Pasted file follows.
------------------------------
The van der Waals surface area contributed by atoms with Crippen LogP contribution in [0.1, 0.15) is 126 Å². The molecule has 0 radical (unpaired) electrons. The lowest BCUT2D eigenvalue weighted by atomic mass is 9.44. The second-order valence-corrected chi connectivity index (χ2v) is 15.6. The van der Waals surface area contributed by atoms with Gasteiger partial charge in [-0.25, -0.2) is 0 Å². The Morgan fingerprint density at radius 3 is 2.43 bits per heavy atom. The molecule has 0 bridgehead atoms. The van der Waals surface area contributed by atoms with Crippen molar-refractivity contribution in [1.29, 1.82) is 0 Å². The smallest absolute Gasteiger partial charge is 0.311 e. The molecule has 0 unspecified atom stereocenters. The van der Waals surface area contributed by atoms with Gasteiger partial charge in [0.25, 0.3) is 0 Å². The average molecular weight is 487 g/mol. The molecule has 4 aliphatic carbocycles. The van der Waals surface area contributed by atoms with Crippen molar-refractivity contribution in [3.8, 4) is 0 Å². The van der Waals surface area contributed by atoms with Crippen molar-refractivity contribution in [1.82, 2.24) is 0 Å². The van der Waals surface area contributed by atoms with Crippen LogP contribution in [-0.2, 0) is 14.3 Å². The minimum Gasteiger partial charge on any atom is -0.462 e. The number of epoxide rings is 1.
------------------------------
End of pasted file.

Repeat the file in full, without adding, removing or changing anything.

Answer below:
The van der Waals surface area contributed by atoms with Crippen LogP contribution in [0.1, 0.15) is 126 Å². The molecule has 0 radical (unpaired) electrons. The lowest BCUT2D eigenvalue weighted by atomic mass is 9.44. The second-order valence-corrected chi connectivity index (χ2v) is 15.6. The van der Waals surface area contributed by atoms with Gasteiger partial charge in [-0.25, -0.2) is 0 Å². The Morgan fingerprint density at radius 3 is 2.43 bits per heavy atom. The molecule has 0 bridgehead atoms. The van der Waals surface area contributed by atoms with Crippen molar-refractivity contribution in [1.29, 1.82) is 0 Å². The smallest absolute Gasteiger partial charge is 0.311 e. The molecule has 0 unspecified atom stereocenters. The van der Waals surface area contributed by atoms with Gasteiger partial charge in [0.25, 0.3) is 0 Å². The average molecular weight is 487 g/mol. The molecule has 4 aliphatic carbocycles. The van der Waals surface area contributed by atoms with Crippen molar-refractivity contribution in [3.8, 4) is 0 Å². The van der Waals surface area contributed by atoms with Crippen molar-refractivity contribution in [1.82, 2.24) is 0 Å². The van der Waals surface area contributed by atoms with Crippen LogP contribution in [-0.2, 0) is 14.3 Å². The minimum Gasteiger partial charge on any atom is -0.462 e. The number of epoxide rings is 1.